Paper Title

"Who's The Boss?": Examining the Effects of Power Inequality in Health Care

Location

Room 222, DiGiorgio Campus Center (DiGs)

Start Date

April 2016

End Date

April 2016

Keywords

health, medicine, women, women's health, health care, power, history, anthropology

Abstract

This paper examines the effects of educational, economic, sexuality, gender, and racial privilege present within Western health care. The medical history of the United States presents an avenue where intersectionality is unavoidable as the power structure within the Southeastern, post-slavery United States shows anthropological and historical support for the ways in which establishing a White Male status quo buried the reality of healers and midwives that allowed for survival of slaves and owners. A dissection of the early school of medicine and influences, such as Francis Bacon and the Tuskegee experiments, which encourage violence and silence, moves to show replacing women as healers has had a lasting effect on a lack of care in women’s health, with explicit considerations of access to care for transgender women. History has structured a health system that has forsaken the patient and provided a solid foundation for health as consumable commodity, rather than basic human right. Furthermore, this paper should serves as a call to educational institutions to provide an accurate history of the shift in the patient/care provider hierarchy in order to develop a working praxis within these educational programs in an effort to eradicate health disparities.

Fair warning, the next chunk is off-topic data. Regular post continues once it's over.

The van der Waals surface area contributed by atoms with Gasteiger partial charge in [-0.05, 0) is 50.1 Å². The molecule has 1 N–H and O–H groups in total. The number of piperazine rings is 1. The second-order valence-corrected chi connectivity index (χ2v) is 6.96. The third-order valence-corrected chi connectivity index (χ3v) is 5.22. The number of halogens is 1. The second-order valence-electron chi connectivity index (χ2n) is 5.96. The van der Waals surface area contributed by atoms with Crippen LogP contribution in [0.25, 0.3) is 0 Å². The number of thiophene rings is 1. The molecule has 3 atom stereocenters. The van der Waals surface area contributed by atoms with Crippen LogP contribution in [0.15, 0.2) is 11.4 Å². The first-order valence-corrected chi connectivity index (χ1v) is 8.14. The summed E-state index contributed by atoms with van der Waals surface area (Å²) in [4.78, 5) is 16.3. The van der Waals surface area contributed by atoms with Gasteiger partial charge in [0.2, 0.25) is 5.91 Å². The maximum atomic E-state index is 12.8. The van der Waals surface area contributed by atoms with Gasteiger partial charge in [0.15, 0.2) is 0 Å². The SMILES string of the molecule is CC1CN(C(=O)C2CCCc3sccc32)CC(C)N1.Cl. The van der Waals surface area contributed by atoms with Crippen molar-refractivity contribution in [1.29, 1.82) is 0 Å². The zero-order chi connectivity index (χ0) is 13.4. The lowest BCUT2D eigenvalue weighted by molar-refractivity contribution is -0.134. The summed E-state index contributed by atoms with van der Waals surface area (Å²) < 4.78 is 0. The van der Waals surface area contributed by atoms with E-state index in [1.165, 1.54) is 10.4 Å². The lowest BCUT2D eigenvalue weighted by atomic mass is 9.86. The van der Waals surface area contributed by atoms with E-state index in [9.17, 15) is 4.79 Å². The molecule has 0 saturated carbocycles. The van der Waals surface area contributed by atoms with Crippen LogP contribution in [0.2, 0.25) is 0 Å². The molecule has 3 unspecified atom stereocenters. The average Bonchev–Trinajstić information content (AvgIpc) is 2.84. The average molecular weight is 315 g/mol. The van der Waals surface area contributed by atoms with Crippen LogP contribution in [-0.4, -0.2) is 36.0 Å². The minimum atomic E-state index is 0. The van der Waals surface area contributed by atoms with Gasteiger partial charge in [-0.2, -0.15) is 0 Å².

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Apr 2nd, 3:30 PM Apr 2nd, 4:45 PM

"Who's The Boss?": Examining the Effects of Power Inequality in Health Care

Room 222, DiGiorgio Campus Center (DiGs)

This paper examines the effects of educational, economic, sexuality, gender, and racial privilege present within Western health care. The medical history of the United States presents an avenue where intersectionality is unavoidable as the power structure within the Southeastern, post-slavery United States shows anthropological and historical support for the ways in which establishing a White Male status quo buried the reality of healers and midwives that allowed for survival of slaves and owners. A dissection of the early school of medicine and influences, such as Francis Bacon and the Tuskegee experiments, which encourage violence and silence, moves to show replacing women as healers has had a lasting effect on a lack of care in women’s health, with explicit considerations of access to care for transgender women. History has structured a health system that has forsaken the patient and provided a solid foundation for health as consumable commodity, rather than basic human right. Furthermore, this paper should serves as a call to educational institutions to provide an accurate history of the shift in the patient/care provider hierarchy in order to develop a working praxis within these educational programs in an effort to eradicate health disparities.